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Question DetailsAsked on 12/10/2013

what is the effect of code changes on hot water heters

I am told by supplier that I must pay an additional $250 due to code changes.

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1 Answer


Typical code changes which I have seen for water heaters being changed out today, which were installed 8+ years ago, include (which apply depends on jurisdiction code adoption or amendments). I have indicated a VERY rough ballpark cost for each (materials and labor total), as an ADDITIONAL cost during a water heater install - NOT as a standalone modification. The range includes from easy to somewhat cramped access, which covers almost all cases if done while old water heater is out and before new one is put in, but not extremely convoluted piping or really hidden away piping.

1) all brass or bronze gas shutoff valve rather than steel or aluminum or plastic - $30-50

2) change to stainless steel PVC coated gas flex tube from shutoff valve to heater - $25-50

3) GFCI breaker replacing regular in breaker box for electric heaters - $150-250

4) catch pan under heater - $15-40

5) elimination of all but first 90 degree bend in overtemp/overpressure valve, and increase in valve and discharge pipe size for larger water heaters - $25-40

6) earthquake restraining straps required on heater - $50-100

7) earthquake shutoff required on main gas meter/valve or in main line (only some counties in California as far as I know, but being considered in Nevada and Washington state) - $250-450 though some ripoff artists charge $1000 range

8) backflow preventer on supply line to any water heater/boiler, or in some areas on ANY supply line without a backflow preventer - $60-100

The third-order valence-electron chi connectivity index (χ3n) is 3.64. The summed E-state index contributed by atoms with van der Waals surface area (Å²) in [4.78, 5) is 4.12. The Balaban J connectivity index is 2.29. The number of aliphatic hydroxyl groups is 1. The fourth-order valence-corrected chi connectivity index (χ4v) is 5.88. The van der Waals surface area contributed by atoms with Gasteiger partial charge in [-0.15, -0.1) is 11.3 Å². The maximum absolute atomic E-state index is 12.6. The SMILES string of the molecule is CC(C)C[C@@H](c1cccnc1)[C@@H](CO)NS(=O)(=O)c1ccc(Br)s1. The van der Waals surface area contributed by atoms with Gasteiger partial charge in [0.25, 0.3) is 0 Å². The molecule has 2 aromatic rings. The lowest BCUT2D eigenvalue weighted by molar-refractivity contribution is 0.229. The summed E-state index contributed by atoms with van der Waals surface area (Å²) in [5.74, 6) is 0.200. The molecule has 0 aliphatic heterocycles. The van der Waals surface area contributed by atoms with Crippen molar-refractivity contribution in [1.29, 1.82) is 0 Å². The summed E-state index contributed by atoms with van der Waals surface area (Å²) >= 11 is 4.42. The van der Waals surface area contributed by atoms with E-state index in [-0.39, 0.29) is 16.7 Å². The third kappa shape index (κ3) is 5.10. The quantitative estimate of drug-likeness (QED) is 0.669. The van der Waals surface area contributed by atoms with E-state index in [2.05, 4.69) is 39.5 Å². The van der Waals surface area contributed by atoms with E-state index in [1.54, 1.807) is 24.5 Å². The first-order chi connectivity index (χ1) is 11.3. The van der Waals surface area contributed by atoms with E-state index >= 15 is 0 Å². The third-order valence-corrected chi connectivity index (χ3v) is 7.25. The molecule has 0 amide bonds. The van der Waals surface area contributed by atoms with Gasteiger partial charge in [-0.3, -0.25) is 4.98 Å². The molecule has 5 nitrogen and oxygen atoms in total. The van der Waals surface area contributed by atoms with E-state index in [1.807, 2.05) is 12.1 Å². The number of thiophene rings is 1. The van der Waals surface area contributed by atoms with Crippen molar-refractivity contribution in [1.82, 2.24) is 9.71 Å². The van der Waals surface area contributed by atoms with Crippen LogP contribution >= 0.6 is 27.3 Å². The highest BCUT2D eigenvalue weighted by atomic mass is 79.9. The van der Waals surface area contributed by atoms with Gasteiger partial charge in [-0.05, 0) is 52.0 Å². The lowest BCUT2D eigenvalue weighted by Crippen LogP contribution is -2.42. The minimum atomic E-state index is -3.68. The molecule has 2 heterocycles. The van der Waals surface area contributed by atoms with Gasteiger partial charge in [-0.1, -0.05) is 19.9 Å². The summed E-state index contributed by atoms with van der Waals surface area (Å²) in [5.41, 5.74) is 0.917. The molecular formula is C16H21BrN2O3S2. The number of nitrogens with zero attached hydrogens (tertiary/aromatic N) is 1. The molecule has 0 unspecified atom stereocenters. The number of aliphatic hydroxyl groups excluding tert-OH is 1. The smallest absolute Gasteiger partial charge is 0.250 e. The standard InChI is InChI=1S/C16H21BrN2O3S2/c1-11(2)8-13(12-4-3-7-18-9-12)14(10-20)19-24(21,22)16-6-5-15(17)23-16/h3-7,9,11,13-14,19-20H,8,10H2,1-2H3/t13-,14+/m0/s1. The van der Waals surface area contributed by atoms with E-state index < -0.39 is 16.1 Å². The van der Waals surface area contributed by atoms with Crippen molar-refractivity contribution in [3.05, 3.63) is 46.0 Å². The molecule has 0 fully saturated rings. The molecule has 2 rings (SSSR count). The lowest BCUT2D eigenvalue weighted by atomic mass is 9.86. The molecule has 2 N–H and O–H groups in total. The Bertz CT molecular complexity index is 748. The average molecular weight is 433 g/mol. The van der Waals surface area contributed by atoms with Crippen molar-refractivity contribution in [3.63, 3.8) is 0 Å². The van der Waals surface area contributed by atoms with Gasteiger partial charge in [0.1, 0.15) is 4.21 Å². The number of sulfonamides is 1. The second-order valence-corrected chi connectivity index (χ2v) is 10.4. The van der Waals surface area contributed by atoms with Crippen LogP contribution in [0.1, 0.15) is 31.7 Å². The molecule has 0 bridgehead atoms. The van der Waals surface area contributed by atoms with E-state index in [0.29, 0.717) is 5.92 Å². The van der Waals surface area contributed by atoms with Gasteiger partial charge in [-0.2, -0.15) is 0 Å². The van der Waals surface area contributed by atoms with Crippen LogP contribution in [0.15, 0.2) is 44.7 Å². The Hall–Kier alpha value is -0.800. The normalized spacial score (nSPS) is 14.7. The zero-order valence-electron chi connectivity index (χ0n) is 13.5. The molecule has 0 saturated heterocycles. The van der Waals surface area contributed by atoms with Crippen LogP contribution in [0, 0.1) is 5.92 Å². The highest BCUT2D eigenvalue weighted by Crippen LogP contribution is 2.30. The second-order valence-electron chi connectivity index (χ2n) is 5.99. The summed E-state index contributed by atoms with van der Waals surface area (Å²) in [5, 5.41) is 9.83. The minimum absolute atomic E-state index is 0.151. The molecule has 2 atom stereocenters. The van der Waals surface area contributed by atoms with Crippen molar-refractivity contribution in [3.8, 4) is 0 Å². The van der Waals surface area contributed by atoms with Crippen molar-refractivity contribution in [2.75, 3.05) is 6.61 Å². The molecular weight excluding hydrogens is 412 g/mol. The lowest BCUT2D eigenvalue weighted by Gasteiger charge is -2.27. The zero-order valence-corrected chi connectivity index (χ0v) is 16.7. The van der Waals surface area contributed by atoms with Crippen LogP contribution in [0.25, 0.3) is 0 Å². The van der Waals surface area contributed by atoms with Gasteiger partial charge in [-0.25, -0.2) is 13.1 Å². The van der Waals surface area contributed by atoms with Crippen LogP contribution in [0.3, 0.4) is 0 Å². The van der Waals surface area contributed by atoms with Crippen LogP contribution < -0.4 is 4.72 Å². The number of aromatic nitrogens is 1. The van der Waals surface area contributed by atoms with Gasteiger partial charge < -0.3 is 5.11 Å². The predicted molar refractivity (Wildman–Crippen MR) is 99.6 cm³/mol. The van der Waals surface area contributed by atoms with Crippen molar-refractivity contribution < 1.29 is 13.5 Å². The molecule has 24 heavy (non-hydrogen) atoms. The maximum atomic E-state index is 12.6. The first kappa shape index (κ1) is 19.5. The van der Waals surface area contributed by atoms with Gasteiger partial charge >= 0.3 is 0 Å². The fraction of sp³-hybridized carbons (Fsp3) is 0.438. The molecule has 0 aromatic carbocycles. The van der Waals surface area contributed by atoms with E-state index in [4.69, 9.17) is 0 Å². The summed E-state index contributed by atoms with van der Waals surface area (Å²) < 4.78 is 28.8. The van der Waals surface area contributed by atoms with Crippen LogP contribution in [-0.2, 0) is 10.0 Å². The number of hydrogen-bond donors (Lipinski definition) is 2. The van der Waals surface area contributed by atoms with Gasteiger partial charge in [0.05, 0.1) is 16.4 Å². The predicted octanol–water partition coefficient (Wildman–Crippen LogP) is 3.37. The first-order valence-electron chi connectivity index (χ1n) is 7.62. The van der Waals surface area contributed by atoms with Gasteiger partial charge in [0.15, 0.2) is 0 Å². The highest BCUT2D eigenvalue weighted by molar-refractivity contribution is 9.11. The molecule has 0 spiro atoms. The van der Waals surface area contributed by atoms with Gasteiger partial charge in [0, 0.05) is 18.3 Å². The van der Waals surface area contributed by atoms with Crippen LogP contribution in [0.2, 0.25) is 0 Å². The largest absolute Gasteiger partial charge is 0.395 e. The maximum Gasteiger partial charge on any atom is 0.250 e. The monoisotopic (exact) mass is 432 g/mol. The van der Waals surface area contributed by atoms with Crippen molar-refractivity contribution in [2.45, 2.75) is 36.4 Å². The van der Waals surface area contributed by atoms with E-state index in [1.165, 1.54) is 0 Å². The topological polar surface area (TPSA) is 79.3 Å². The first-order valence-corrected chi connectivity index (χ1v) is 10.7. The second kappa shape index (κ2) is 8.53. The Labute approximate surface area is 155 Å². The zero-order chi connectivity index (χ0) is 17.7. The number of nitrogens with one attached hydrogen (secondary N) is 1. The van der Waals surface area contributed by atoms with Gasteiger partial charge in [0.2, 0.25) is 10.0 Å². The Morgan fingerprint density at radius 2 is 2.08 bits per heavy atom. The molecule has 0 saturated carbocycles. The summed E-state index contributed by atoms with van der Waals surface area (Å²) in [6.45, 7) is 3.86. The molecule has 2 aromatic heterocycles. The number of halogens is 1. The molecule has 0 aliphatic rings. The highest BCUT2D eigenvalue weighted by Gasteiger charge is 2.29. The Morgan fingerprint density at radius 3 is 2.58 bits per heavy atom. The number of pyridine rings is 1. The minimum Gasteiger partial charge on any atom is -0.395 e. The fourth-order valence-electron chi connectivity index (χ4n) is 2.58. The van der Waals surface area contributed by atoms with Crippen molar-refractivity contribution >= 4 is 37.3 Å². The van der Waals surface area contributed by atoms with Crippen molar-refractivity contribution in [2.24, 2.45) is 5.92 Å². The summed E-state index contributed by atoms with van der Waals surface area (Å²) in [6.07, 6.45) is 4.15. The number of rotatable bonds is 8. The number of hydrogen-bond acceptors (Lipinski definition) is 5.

9) expansion tank for all heaters which have any sort of pressure regulator or backflow preventer or certain types of meters anywhere between heater and supply source - this latter is very common to encounter on replacement installs - $75-150

10) increased thickness of support shelf or bench - commonly required for heaters over 40 or 50 gallons - $75-150

11) non-combustible support surface or covering (metal or concrete backer board) required underneath - $25-75

12) pressure regulator required on incoming supply line in areas with wide pressure variations, and in some fire zones where pressure is significantly increased during wildfires - some water districts in southern California and some other areas - $100-150

13) changes in duct clearances and double-wall duct requirements, mandating changes in ducting - $25-500

14) requirement that ceiling and wall pipe and duct penetrations be fire sealed and/or metal flashed - $10-150

15) requirements requiring direct combustion air source $50-250

That is all that comes to mind right off - hopefully you can match these up to what your plumber told you and see if it looks reasonable. For replacements now requiring backflow preventers and expansion tanks and pressure regulators, the $250 additional charge range is not at all uncommon.

I probably missed a few which some of the other contributors may add in additional responses. Obviously, few jurisdictions require all these, and generally water heaters are changed out often enough that you probably have some of them already, if required in your area. The real hit comes when boilers that are 50 years or even more old are changed out and the owner gets hit with $500-1000 of these code upgrades at one time.


IF by supplier, you mean someone selling you a water heater said this increase applied to the water heater purchase, then the only thing I can think other than SCAM is if you live in one of the cities where they now charge a large "permit" fee on all water heaters, sthe permits being reported to the city weekly, then the city comes out to inspect the installation, and to issues fines if the installation was not done by a licensed plumber - some of the union-controlled cities are doing this now, I read in an article. Nifty way to raise a bunch of cash and keep the union plumbers in business.

Answered 6 years ago by LCD

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